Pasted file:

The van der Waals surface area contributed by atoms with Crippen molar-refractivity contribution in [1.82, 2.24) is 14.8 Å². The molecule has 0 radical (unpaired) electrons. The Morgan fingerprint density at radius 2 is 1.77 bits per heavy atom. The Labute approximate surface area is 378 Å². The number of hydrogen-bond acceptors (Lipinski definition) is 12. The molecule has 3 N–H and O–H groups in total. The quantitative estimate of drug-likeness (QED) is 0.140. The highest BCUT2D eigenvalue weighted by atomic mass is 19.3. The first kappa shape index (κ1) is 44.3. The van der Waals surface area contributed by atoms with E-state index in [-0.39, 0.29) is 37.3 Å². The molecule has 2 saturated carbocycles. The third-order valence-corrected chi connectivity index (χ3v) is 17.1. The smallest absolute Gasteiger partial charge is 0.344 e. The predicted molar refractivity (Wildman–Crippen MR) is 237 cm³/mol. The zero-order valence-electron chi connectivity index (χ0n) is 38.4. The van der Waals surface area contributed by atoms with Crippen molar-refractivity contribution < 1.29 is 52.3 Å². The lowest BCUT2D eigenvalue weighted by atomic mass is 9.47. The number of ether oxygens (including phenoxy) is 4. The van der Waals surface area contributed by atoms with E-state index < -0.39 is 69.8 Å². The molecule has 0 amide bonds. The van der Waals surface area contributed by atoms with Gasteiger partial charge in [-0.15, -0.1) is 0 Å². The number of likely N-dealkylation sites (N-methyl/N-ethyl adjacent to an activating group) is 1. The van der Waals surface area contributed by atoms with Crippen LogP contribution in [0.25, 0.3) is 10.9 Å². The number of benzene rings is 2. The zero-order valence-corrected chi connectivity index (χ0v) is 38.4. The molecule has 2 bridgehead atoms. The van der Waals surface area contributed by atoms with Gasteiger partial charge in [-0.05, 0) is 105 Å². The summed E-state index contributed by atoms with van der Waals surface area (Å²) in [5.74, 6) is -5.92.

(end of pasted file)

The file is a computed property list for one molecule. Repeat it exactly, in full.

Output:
The van der Waals surface area contributed by atoms with Crippen molar-refractivity contribution in [1.82, 2.24) is 14.8 Å². The molecule has 0 radical (unpaired) electrons. The Morgan fingerprint density at radius 2 is 1.77 bits per heavy atom. The Labute approximate surface area is 378 Å². The number of hydrogen-bond acceptors (Lipinski definition) is 12. The molecule has 3 N–H and O–H groups in total. The quantitative estimate of drug-likeness (QED) is 0.140. The highest BCUT2D eigenvalue weighted by atomic mass is 19.3. The first kappa shape index (κ1) is 44.3. The van der Waals surface area contributed by atoms with E-state index in [-0.39, 0.29) is 37.3 Å². The molecule has 2 saturated carbocycles. The third-order valence-corrected chi connectivity index (χ3v) is 17.1. The smallest absolute Gasteiger partial charge is 0.344 e. The predicted molar refractivity (Wildman–Crippen MR) is 237 cm³/mol. The zero-order valence-electron chi connectivity index (χ0n) is 38.4. The van der Waals surface area contributed by atoms with Crippen molar-refractivity contribution < 1.29 is 52.3 Å². The lowest BCUT2D eigenvalue weighted by atomic mass is 9.47. The number of ether oxygens (including phenoxy) is 4. The van der Waals surface area contributed by atoms with E-state index < -0.39 is 69.8 Å². The molecule has 0 amide bonds. The van der Waals surface area contributed by atoms with Gasteiger partial charge in [-0.15, -0.1) is 0 Å². The number of likely N-dealkylation sites (N-methyl/N-ethyl adjacent to an activating group) is 1. The van der Waals surface area contributed by atoms with Crippen LogP contribution in [0.25, 0.3) is 10.9 Å². The number of benzene rings is 2. The zero-order valence-corrected chi connectivity index (χ0v) is 38.4. The molecule has 2 bridgehead atoms. The van der Waals surface area contributed by atoms with Gasteiger partial charge in [-0.05, 0) is 105 Å². The summed E-state index contributed by atoms with van der Waals surface area (Å²) in [5.74, 6) is -5.92.